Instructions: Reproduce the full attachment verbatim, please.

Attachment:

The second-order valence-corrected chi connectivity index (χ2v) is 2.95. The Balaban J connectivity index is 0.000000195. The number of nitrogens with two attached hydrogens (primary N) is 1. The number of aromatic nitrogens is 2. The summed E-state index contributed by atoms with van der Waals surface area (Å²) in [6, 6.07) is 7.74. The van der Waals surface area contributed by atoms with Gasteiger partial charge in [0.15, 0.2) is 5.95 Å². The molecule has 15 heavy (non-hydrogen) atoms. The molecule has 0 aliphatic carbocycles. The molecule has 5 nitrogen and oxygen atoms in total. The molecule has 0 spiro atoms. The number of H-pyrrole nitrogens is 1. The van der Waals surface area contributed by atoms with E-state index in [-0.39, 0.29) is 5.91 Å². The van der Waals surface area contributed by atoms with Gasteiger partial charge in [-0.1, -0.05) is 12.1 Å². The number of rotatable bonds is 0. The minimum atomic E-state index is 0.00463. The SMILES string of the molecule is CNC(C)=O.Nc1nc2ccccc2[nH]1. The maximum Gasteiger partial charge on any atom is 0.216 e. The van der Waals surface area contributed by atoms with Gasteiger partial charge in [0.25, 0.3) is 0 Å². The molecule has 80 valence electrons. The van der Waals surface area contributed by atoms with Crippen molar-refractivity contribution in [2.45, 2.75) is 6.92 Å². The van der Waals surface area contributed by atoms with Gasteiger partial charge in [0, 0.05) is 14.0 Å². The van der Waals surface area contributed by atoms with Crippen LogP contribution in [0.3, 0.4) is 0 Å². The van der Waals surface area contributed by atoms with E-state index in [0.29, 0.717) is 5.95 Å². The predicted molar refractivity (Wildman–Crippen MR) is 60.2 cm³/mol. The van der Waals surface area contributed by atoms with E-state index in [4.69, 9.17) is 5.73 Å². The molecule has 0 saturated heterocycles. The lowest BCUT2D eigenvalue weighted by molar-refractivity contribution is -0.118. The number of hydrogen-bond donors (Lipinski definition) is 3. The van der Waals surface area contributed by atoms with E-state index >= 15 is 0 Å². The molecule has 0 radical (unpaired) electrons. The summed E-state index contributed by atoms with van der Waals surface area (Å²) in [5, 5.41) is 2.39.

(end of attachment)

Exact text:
The second-order valence-corrected chi connectivity index (χ2v) is 2.95. The Balaban J connectivity index is 0.000000195. The number of nitrogens with two attached hydrogens (primary N) is 1. The number of aromatic nitrogens is 2. The summed E-state index contributed by atoms with van der Waals surface area (Å²) in [6, 6.07) is 7.74. The van der Waals surface area contributed by atoms with Gasteiger partial charge in [0.15, 0.2) is 5.95 Å². The molecule has 15 heavy (non-hydrogen) atoms. The molecule has 0 aliphatic carbocycles. The molecule has 5 nitrogen and oxygen atoms in total. The molecule has 0 spiro atoms. The number of H-pyrrole nitrogens is 1. The van der Waals surface area contributed by atoms with E-state index in [-0.39, 0.29) is 5.91 Å². The van der Waals surface area contributed by atoms with Gasteiger partial charge in [-0.1, -0.05) is 12.1 Å². The number of rotatable bonds is 0. The minimum atomic E-state index is 0.00463. The SMILES string of the molecule is CNC(C)=O.Nc1nc2ccccc2[nH]1. The maximum Gasteiger partial charge on any atom is 0.216 e. The van der Waals surface area contributed by atoms with Gasteiger partial charge in [0.25, 0.3) is 0 Å². The molecule has 80 valence electrons. The van der Waals surface area contributed by atoms with Crippen molar-refractivity contribution in [2.45, 2.75) is 6.92 Å². The van der Waals surface area contributed by atoms with Gasteiger partial charge in [0, 0.05) is 14.0 Å². The van der Waals surface area contributed by atoms with Crippen LogP contribution in [0.3, 0.4) is 0 Å². The van der Waals surface area contributed by atoms with E-state index in [0.29, 0.717) is 5.95 Å². The predicted molar refractivity (Wildman–Crippen MR) is 60.2 cm³/mol. The van der Waals surface area contributed by atoms with E-state index in [4.69, 9.17) is 5.73 Å². The molecule has 0 saturated heterocycles. The lowest BCUT2D eigenvalue weighted by molar-refractivity contribution is -0.118. The number of hydrogen-bond donors (Lipinski definition) is 3. The van der Waals surface area contributed by atoms with E-state index >= 15 is 0 Å². The molecule has 0 radical (unpaired) electrons. The summed E-state index contributed by atoms with van der Waals surface area (Å²) in [5, 5.41) is 2.39.